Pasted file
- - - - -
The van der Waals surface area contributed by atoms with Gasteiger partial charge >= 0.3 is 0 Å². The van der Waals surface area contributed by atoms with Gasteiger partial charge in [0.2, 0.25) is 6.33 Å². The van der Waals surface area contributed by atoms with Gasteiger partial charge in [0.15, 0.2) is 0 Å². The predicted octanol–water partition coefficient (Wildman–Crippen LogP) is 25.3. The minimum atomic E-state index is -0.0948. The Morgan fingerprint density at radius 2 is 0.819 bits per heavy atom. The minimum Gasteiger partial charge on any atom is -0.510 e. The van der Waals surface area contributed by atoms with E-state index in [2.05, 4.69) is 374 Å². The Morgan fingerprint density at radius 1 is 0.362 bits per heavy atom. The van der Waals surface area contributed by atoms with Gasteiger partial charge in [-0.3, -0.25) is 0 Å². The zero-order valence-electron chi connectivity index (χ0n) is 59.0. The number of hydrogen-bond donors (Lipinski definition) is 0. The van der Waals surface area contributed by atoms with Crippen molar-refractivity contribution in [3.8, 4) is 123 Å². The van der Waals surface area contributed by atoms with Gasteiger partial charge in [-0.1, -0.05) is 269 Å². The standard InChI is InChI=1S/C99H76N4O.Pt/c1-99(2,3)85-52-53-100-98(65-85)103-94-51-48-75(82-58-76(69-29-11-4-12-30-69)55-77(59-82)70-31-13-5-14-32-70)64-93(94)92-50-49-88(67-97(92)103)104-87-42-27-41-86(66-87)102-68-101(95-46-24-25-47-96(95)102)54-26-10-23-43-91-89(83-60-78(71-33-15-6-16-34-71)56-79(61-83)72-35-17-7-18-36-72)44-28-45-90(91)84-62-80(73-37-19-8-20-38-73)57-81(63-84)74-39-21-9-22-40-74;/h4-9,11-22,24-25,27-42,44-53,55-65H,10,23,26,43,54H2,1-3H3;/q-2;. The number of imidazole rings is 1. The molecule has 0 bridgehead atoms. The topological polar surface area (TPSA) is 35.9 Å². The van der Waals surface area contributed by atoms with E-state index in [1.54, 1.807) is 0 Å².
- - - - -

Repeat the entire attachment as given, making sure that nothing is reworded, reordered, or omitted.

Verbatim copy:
The van der Waals surface area contributed by atoms with Gasteiger partial charge >= 0.3 is 0 Å². The van der Waals surface area contributed by atoms with Gasteiger partial charge in [0.2, 0.25) is 6.33 Å². The van der Waals surface area contributed by atoms with Gasteiger partial charge in [0.15, 0.2) is 0 Å². The predicted octanol–water partition coefficient (Wildman–Crippen LogP) is 25.3. The minimum atomic E-state index is -0.0948. The Morgan fingerprint density at radius 2 is 0.819 bits per heavy atom. The minimum Gasteiger partial charge on any atom is -0.510 e. The van der Waals surface area contributed by atoms with E-state index in [2.05, 4.69) is 374 Å². The Morgan fingerprint density at radius 1 is 0.362 bits per heavy atom. The van der Waals surface area contributed by atoms with Gasteiger partial charge in [-0.3, -0.25) is 0 Å². The zero-order valence-electron chi connectivity index (χ0n) is 59.0. The number of hydrogen-bond donors (Lipinski definition) is 0. The van der Waals surface area contributed by atoms with Crippen molar-refractivity contribution in [3.8, 4) is 123 Å². The van der Waals surface area contributed by atoms with Gasteiger partial charge in [-0.1, -0.05) is 269 Å². The standard InChI is InChI=1S/C99H76N4O.Pt/c1-99(2,3)85-52-53-100-98(65-85)103-94-51-48-75(82-58-76(69-29-11-4-12-30-69)55-77(59-82)70-31-13-5-14-32-70)64-93(94)92-50-49-88(67-97(92)103)104-87-42-27-41-86(66-87)102-68-101(95-46-24-25-47-96(95)102)54-26-10-23-43-91-89(83-60-78(71-33-15-6-16-34-71)56-79(61-83)72-35-17-7-18-36-72)44-28-45-90(91)84-62-80(73-37-19-8-20-38-73)57-81(63-84)74-39-21-9-22-40-74;/h4-9,11-22,24-25,27-42,44-53,55-65H,10,23,26,43,54H2,1-3H3;/q-2;. The number of imidazole rings is 1. The molecule has 0 bridgehead atoms. The topological polar surface area (TPSA) is 35.9 Å². The van der Waals surface area contributed by atoms with E-state index in [1.54, 1.807) is 0 Å².